The origins of Navan

  • Region: Navan ,
  • Navan

While in Spain, éremón (son of Míl Espáine) married Odhbha, who bore him three sons. After a time he abandoned her in favour of a Dé Danann woman (Tea, who would later give her name to Tara). When éremón invaded Ireland his wife Odhbha followed him. Stricken by the grief of her husband's rejection she died soon after arriving. Her three children raised a mound in which to bury her. It is thought that Navan may take its name from the Irish word for cave (An Uaimh) – the cave within the mound in which Odhbha's remains have rested for the past three thousand years.

The Salmon of Knowledge: The Salmon of Knowledge (in Irish, An Bradán Feasa) is a creature from the Fenian Cycle of Irish Mythology. It features in the narrative “The Boyhood Deeds of Fionn,” which recounts the early adventures of the legendary Irish hero Fionn Mac Cumhaill.

According to Irish mythology the first thing to ever come into creation was a hazel tree, and in its branches was contained all the knowledge of the universe. This hazel tree flourished over the Well of Wisdom (Tobar Segais) within which lived a great speckled salmon. The story goes that the salmon ate hazel nuts which on occasion fell into the well, thus acquiring all the wisdom of the universe. It was foretold that the first person to catch and eat the salmon would gain this knowledge and that a man by the name of Fionn would be the one to do so. Nonetheless, many tried and failed, until a poet named Finnegas having spent seven years fishing the Boyne caught it. He is believed to have caught the salmon at Féc's Pool (Linn Féic), known as the ‘Pool of the Boyne,' near Slane, Co. Meath.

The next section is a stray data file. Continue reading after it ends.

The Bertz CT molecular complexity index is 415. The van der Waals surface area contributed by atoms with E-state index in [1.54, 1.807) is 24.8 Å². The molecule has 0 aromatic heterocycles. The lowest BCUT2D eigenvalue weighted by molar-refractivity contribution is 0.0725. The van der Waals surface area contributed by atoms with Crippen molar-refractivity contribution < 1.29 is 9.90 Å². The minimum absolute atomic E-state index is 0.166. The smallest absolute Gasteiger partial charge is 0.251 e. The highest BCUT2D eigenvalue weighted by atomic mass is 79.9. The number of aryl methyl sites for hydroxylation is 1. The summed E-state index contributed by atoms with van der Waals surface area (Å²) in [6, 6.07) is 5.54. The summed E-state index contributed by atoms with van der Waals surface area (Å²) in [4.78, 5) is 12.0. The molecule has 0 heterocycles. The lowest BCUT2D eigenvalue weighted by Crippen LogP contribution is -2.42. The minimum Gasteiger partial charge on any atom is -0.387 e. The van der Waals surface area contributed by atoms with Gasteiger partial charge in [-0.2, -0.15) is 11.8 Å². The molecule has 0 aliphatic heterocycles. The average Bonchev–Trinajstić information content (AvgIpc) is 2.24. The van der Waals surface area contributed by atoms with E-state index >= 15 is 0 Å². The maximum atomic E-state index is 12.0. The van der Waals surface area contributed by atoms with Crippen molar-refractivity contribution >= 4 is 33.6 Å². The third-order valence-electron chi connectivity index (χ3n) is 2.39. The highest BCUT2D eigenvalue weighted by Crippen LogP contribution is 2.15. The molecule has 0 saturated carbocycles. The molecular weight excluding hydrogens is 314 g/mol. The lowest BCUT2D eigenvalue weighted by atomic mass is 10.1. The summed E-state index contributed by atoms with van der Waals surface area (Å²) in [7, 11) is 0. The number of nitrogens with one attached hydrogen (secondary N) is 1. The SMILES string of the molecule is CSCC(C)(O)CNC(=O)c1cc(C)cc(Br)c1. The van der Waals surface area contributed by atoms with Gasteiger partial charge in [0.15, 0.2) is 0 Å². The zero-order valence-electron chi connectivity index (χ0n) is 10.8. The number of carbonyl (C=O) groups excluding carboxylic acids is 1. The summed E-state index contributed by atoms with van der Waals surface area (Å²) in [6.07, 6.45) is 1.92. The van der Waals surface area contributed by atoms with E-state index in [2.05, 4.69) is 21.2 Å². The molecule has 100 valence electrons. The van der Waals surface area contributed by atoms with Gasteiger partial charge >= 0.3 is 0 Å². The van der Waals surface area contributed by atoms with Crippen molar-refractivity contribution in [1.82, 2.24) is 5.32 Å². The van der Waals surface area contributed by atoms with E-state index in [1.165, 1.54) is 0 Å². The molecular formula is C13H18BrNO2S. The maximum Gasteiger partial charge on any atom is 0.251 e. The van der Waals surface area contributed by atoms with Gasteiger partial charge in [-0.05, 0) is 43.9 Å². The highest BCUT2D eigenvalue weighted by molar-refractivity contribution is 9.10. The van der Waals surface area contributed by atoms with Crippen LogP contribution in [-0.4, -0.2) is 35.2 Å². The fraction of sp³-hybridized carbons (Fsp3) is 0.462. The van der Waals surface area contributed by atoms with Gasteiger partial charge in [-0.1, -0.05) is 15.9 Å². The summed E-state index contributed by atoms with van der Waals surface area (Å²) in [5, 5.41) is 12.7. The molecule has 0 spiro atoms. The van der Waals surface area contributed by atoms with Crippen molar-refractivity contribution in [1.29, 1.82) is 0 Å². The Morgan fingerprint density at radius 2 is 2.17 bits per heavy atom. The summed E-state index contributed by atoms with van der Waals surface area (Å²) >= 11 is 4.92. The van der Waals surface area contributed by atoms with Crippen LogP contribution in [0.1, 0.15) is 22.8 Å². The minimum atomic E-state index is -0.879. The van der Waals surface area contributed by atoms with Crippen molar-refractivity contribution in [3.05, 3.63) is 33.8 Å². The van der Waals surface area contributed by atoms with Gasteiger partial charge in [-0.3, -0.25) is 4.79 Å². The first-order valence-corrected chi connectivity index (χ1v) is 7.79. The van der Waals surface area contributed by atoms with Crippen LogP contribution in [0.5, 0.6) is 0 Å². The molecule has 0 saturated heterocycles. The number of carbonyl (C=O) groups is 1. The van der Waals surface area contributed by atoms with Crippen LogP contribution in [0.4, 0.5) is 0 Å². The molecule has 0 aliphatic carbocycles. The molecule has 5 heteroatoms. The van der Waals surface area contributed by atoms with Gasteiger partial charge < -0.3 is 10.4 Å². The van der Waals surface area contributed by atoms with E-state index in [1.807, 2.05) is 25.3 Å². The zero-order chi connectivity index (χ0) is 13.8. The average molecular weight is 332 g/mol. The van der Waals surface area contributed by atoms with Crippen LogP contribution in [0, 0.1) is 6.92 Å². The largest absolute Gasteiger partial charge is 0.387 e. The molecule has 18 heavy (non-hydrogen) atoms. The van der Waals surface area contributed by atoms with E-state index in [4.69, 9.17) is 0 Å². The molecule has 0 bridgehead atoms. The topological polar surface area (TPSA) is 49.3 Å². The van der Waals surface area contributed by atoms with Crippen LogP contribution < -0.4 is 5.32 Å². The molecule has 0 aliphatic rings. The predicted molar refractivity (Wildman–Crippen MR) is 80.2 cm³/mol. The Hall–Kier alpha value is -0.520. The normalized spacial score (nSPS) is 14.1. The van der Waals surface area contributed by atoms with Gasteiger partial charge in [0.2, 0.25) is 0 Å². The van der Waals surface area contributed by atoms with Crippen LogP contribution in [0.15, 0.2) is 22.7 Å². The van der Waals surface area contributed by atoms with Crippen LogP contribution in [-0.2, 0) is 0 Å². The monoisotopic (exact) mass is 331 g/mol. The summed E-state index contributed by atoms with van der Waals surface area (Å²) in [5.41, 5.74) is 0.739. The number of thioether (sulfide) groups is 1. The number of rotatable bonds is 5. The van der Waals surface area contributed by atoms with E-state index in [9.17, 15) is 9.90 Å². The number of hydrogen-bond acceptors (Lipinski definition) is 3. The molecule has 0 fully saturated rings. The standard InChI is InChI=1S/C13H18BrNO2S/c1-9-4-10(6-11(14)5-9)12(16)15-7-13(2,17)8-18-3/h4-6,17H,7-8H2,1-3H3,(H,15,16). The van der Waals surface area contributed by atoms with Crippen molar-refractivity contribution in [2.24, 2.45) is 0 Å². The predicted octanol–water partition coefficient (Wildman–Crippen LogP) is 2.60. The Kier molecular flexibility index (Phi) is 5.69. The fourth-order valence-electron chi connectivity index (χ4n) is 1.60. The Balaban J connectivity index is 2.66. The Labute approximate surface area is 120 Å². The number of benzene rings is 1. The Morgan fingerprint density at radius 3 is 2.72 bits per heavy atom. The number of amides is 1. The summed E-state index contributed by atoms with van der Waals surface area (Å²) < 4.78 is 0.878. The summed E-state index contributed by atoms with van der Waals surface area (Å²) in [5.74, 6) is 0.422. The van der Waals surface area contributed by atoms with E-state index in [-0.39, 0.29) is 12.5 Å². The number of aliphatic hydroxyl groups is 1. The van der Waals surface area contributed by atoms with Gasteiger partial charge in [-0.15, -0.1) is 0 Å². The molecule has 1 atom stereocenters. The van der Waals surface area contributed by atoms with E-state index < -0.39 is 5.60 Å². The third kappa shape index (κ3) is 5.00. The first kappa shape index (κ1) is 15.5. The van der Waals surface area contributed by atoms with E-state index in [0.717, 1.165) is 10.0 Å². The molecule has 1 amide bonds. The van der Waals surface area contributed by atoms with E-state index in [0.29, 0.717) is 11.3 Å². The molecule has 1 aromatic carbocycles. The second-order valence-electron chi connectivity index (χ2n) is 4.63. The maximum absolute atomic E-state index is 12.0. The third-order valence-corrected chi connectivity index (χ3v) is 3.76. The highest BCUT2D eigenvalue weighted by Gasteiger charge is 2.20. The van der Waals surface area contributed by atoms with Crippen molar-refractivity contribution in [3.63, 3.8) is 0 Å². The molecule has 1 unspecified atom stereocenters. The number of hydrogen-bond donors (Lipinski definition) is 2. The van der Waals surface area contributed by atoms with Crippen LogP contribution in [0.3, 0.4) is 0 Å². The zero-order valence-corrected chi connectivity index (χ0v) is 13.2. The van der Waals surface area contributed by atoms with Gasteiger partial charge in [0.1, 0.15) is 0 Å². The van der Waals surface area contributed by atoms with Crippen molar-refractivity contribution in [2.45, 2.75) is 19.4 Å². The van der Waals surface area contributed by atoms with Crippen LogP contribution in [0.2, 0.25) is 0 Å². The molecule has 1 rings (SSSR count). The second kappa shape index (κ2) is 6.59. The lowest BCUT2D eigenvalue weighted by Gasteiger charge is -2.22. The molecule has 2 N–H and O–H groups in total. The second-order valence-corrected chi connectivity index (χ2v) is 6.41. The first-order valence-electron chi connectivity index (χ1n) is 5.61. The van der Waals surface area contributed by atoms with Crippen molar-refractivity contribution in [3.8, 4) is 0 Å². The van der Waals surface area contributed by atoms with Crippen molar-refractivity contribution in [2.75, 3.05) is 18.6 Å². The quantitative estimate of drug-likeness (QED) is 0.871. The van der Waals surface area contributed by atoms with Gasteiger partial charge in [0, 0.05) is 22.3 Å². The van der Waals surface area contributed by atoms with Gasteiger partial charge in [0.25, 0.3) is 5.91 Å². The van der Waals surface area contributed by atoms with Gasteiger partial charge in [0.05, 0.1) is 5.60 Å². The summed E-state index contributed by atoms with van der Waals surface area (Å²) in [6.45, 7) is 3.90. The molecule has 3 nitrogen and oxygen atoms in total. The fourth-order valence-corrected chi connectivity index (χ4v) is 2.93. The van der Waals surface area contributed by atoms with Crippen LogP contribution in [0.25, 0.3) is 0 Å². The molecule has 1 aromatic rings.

Finnegas instructed his apprentice, a young boy named Deimne Maol, to prepare it for him. Deimne burned his thumb bursting a blister on the salmon while it cooked. Instinctively he put his thumb into his mouth to ease the pain and in an instant he acquired all of its knowledge. When Deimne brought the cooked meal to Finnegas, his master saw something in the boy's eyes that had not been there before. When asked by Finnegas, Deimne denied he had eaten the fish. When pressed, he admitted his accidental taste. What the old poet hadn't known was that Deimne had another name, given to him by his mother – Fionn, meaning her fair-haired one. It was the incredible knowledge and wisdom gained from the salmon of Knowledge that allowed Fionn Mac Cumhaill to become the leader of the Fianna, the famed heroes of Irish myth. He was killed at áth Brea or ‘Ford of Brea' on the Boyne.

The Ramparts, starting in Navan, offers a beautiful walk along the banks of the Boyne as far as Stackallen Bridge near Slane. Be sure to keep a look out for the local fishermen and hazel trees.

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